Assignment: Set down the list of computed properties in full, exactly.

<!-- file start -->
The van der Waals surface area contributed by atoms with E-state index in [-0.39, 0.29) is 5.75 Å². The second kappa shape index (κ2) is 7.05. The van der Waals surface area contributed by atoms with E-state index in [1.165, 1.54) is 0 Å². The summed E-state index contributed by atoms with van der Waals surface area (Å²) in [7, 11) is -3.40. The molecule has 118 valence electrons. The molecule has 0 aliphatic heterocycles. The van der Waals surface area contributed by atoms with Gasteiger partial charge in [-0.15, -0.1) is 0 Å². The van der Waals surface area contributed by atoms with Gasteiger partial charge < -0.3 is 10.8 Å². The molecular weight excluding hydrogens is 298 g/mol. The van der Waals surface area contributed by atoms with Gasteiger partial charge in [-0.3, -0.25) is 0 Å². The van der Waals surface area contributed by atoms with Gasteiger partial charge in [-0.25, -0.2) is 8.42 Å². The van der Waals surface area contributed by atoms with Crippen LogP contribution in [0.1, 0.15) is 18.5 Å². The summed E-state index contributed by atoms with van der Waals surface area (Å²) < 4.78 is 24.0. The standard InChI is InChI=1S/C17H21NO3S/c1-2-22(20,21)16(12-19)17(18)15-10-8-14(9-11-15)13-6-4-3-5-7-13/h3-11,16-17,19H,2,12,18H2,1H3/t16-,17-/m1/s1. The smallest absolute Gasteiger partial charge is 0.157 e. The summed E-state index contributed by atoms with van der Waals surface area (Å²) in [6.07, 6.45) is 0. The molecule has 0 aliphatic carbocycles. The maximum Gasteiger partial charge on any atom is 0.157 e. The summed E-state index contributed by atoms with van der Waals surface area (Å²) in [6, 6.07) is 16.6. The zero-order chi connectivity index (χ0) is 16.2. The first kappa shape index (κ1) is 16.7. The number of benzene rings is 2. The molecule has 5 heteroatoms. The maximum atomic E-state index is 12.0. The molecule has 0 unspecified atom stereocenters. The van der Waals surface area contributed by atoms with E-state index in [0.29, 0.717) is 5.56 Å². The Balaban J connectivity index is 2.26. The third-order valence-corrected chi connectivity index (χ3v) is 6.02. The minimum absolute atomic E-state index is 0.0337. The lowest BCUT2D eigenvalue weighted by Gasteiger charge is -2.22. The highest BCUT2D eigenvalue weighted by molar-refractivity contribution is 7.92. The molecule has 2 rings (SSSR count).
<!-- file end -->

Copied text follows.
The van der Waals surface area contributed by atoms with E-state index in [-0.39, 0.29) is 5.75 Å². The second kappa shape index (κ2) is 7.05. The van der Waals surface area contributed by atoms with E-state index in [1.165, 1.54) is 0 Å². The summed E-state index contributed by atoms with van der Waals surface area (Å²) in [7, 11) is -3.40. The molecule has 118 valence electrons. The molecule has 0 aliphatic heterocycles. The van der Waals surface area contributed by atoms with Gasteiger partial charge in [-0.15, -0.1) is 0 Å². The van der Waals surface area contributed by atoms with Gasteiger partial charge < -0.3 is 10.8 Å². The molecular weight excluding hydrogens is 298 g/mol. The van der Waals surface area contributed by atoms with Gasteiger partial charge in [-0.3, -0.25) is 0 Å². The van der Waals surface area contributed by atoms with Gasteiger partial charge in [-0.25, -0.2) is 8.42 Å². The van der Waals surface area contributed by atoms with Crippen LogP contribution in [0.1, 0.15) is 18.5 Å². The summed E-state index contributed by atoms with van der Waals surface area (Å²) < 4.78 is 24.0. The standard InChI is InChI=1S/C17H21NO3S/c1-2-22(20,21)16(12-19)17(18)15-10-8-14(9-11-15)13-6-4-3-5-7-13/h3-11,16-17,19H,2,12,18H2,1H3/t16-,17-/m1/s1. The smallest absolute Gasteiger partial charge is 0.157 e. The summed E-state index contributed by atoms with van der Waals surface area (Å²) in [6.07, 6.45) is 0. The molecule has 0 aliphatic carbocycles. The maximum Gasteiger partial charge on any atom is 0.157 e. The summed E-state index contributed by atoms with van der Waals surface area (Å²) in [6, 6.07) is 16.6. The zero-order chi connectivity index (χ0) is 16.2. The first kappa shape index (κ1) is 16.7. The number of benzene rings is 2. The molecule has 5 heteroatoms. The maximum atomic E-state index is 12.0. The molecule has 0 unspecified atom stereocenters. The van der Waals surface area contributed by atoms with E-state index in [0.29, 0.717) is 5.56 Å². The Balaban J connectivity index is 2.26. The third-order valence-corrected chi connectivity index (χ3v) is 6.02. The minimum absolute atomic E-state index is 0.0337. The lowest BCUT2D eigenvalue weighted by Gasteiger charge is -2.22. The highest BCUT2D eigenvalue weighted by molar-refractivity contribution is 7.92. The molecule has 2 rings (SSSR count).